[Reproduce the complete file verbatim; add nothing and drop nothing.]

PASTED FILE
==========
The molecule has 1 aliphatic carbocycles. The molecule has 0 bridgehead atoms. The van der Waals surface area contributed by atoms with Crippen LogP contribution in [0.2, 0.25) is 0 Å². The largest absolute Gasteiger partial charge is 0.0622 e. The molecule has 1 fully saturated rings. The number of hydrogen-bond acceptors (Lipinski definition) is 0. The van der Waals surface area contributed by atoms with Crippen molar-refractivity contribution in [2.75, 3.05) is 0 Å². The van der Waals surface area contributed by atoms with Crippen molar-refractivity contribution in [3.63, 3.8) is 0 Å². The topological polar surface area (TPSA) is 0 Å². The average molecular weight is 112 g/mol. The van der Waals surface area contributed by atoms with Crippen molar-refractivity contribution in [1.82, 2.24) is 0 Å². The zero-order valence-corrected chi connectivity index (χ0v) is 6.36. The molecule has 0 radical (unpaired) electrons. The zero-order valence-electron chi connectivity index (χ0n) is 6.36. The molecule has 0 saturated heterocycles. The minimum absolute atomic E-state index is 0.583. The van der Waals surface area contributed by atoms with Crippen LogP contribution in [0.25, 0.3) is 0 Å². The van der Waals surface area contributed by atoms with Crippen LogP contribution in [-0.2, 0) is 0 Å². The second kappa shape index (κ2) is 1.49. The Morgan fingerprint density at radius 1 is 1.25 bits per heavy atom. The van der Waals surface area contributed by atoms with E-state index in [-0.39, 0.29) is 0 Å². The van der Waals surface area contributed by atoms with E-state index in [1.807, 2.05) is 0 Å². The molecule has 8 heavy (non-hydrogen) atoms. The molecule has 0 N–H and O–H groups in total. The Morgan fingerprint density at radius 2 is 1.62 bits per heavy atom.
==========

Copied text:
The molecule has 1 aliphatic carbocycles. The molecule has 0 bridgehead atoms. The van der Waals surface area contributed by atoms with Crippen LogP contribution in [0.2, 0.25) is 0 Å². The largest absolute Gasteiger partial charge is 0.0622 e. The molecule has 1 fully saturated rings. The number of hydrogen-bond acceptors (Lipinski definition) is 0. The van der Waals surface area contributed by atoms with Crippen molar-refractivity contribution in [2.75, 3.05) is 0 Å². The van der Waals surface area contributed by atoms with Crippen molar-refractivity contribution in [3.63, 3.8) is 0 Å². The topological polar surface area (TPSA) is 0 Å². The average molecular weight is 112 g/mol. The van der Waals surface area contributed by atoms with Crippen molar-refractivity contribution in [1.82, 2.24) is 0 Å². The zero-order valence-corrected chi connectivity index (χ0v) is 6.36. The molecule has 0 radical (unpaired) electrons. The zero-order valence-electron chi connectivity index (χ0n) is 6.36. The molecule has 0 saturated heterocycles. The minimum absolute atomic E-state index is 0.583. The van der Waals surface area contributed by atoms with Crippen LogP contribution in [0.25, 0.3) is 0 Å². The van der Waals surface area contributed by atoms with Crippen LogP contribution in [-0.2, 0) is 0 Å². The second kappa shape index (κ2) is 1.49. The Morgan fingerprint density at radius 1 is 1.25 bits per heavy atom. The van der Waals surface area contributed by atoms with E-state index in [-0.39, 0.29) is 0 Å². The van der Waals surface area contributed by atoms with E-state index in [1.807, 2.05) is 0 Å². The molecule has 8 heavy (non-hydrogen) atoms. The molecule has 0 N–H and O–H groups in total. The Morgan fingerprint density at radius 2 is 1.62 bits per heavy atom.